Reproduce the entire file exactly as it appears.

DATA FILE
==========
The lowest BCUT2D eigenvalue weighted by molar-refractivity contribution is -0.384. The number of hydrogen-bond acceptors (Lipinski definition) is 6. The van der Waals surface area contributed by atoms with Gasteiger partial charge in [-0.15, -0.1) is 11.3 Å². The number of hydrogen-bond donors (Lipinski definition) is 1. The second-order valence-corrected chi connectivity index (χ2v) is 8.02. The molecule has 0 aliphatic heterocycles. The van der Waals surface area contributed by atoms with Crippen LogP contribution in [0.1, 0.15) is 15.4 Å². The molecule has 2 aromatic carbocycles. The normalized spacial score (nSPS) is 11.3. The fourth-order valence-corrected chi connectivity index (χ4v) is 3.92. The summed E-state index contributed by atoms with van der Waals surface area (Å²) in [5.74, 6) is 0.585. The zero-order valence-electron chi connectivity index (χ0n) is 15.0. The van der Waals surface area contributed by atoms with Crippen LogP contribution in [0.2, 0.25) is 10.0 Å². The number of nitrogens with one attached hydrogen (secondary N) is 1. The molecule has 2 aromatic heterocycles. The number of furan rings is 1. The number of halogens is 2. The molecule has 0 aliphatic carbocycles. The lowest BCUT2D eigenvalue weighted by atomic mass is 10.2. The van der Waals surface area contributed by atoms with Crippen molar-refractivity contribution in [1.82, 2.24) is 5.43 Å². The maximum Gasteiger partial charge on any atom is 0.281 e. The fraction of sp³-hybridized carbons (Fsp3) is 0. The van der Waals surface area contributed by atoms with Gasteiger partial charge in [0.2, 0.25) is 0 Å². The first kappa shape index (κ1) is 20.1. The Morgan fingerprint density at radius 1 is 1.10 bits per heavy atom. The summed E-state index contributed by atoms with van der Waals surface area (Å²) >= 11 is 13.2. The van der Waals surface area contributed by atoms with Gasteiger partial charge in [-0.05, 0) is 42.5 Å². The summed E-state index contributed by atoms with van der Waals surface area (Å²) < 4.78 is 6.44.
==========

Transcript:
The lowest BCUT2D eigenvalue weighted by molar-refractivity contribution is -0.384. The number of hydrogen-bond acceptors (Lipinski definition) is 6. The van der Waals surface area contributed by atoms with Gasteiger partial charge in [-0.15, -0.1) is 11.3 Å². The number of hydrogen-bond donors (Lipinski definition) is 1. The second-order valence-corrected chi connectivity index (χ2v) is 8.02. The molecule has 0 aliphatic heterocycles. The van der Waals surface area contributed by atoms with Crippen LogP contribution in [0.1, 0.15) is 15.4 Å². The molecule has 2 aromatic carbocycles. The normalized spacial score (nSPS) is 11.3. The fourth-order valence-corrected chi connectivity index (χ4v) is 3.92. The summed E-state index contributed by atoms with van der Waals surface area (Å²) in [5.74, 6) is 0.585. The zero-order valence-electron chi connectivity index (χ0n) is 15.0. The van der Waals surface area contributed by atoms with Crippen LogP contribution in [0.2, 0.25) is 10.0 Å². The number of nitrogens with one attached hydrogen (secondary N) is 1. The molecule has 2 aromatic heterocycles. The number of furan rings is 1. The number of halogens is 2. The molecule has 0 aliphatic carbocycles. The lowest BCUT2D eigenvalue weighted by atomic mass is 10.2. The van der Waals surface area contributed by atoms with Crippen molar-refractivity contribution in [1.82, 2.24) is 5.43 Å². The maximum Gasteiger partial charge on any atom is 0.281 e. The fraction of sp³-hybridized carbons (Fsp3) is 0. The van der Waals surface area contributed by atoms with Gasteiger partial charge in [0.2, 0.25) is 0 Å². The first kappa shape index (κ1) is 20.1. The Morgan fingerprint density at radius 1 is 1.10 bits per heavy atom. The summed E-state index contributed by atoms with van der Waals surface area (Å²) >= 11 is 13.2. The van der Waals surface area contributed by atoms with Gasteiger partial charge in [-0.05, 0) is 42.5 Å². The summed E-state index contributed by atoms with van der Waals surface area (Å²) < 4.78 is 6.44.